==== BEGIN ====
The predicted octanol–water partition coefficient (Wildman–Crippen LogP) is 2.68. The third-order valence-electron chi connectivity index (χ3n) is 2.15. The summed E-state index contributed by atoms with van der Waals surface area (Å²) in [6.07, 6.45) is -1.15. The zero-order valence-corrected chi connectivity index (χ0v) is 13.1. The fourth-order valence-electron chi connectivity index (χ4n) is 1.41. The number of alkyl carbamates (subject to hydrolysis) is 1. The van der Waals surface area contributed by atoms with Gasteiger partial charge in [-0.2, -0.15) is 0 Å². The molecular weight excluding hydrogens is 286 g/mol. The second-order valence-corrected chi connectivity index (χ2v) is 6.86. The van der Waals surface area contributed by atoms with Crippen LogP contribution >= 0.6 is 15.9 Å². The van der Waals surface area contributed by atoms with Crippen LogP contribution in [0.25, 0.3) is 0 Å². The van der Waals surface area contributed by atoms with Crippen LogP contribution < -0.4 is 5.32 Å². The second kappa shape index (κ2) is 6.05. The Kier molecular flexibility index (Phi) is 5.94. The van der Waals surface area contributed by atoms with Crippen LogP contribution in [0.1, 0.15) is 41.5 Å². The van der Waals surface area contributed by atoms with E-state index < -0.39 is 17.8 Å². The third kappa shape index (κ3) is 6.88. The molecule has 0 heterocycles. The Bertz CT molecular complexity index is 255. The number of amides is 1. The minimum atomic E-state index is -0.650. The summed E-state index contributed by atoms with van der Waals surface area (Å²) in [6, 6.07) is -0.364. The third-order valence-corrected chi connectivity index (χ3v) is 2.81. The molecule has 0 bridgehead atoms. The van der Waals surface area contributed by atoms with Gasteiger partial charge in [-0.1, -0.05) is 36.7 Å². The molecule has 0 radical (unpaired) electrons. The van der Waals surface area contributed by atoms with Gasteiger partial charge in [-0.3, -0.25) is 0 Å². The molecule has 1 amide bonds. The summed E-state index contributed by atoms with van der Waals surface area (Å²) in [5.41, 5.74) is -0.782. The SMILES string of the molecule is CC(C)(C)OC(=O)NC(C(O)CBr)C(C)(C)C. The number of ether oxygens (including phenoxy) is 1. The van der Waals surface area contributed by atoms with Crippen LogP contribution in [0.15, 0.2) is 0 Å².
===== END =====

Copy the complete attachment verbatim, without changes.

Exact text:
The predicted octanol–water partition coefficient (Wildman–Crippen LogP) is 2.68. The third-order valence-electron chi connectivity index (χ3n) is 2.15. The summed E-state index contributed by atoms with van der Waals surface area (Å²) in [6.07, 6.45) is -1.15. The zero-order valence-corrected chi connectivity index (χ0v) is 13.1. The fourth-order valence-electron chi connectivity index (χ4n) is 1.41. The number of alkyl carbamates (subject to hydrolysis) is 1. The van der Waals surface area contributed by atoms with Gasteiger partial charge in [-0.2, -0.15) is 0 Å². The molecular weight excluding hydrogens is 286 g/mol. The second-order valence-corrected chi connectivity index (χ2v) is 6.86. The van der Waals surface area contributed by atoms with Crippen LogP contribution >= 0.6 is 15.9 Å². The van der Waals surface area contributed by atoms with Crippen LogP contribution in [0.25, 0.3) is 0 Å². The van der Waals surface area contributed by atoms with Crippen LogP contribution < -0.4 is 5.32 Å². The second kappa shape index (κ2) is 6.05. The Kier molecular flexibility index (Phi) is 5.94. The van der Waals surface area contributed by atoms with Crippen LogP contribution in [0.1, 0.15) is 41.5 Å². The van der Waals surface area contributed by atoms with E-state index < -0.39 is 17.8 Å². The third kappa shape index (κ3) is 6.88. The molecule has 0 heterocycles. The Bertz CT molecular complexity index is 255. The number of amides is 1. The minimum atomic E-state index is -0.650. The summed E-state index contributed by atoms with van der Waals surface area (Å²) in [6, 6.07) is -0.364. The third-order valence-corrected chi connectivity index (χ3v) is 2.81. The molecule has 0 bridgehead atoms. The van der Waals surface area contributed by atoms with Gasteiger partial charge in [-0.1, -0.05) is 36.7 Å². The molecule has 0 radical (unpaired) electrons. The van der Waals surface area contributed by atoms with Gasteiger partial charge in [-0.3, -0.25) is 0 Å². The molecule has 1 amide bonds. The summed E-state index contributed by atoms with van der Waals surface area (Å²) in [5.41, 5.74) is -0.782. The SMILES string of the molecule is CC(C)(C)OC(=O)NC(C(O)CBr)C(C)(C)C. The number of ether oxygens (including phenoxy) is 1. The van der Waals surface area contributed by atoms with Crippen LogP contribution in [0.15, 0.2) is 0 Å².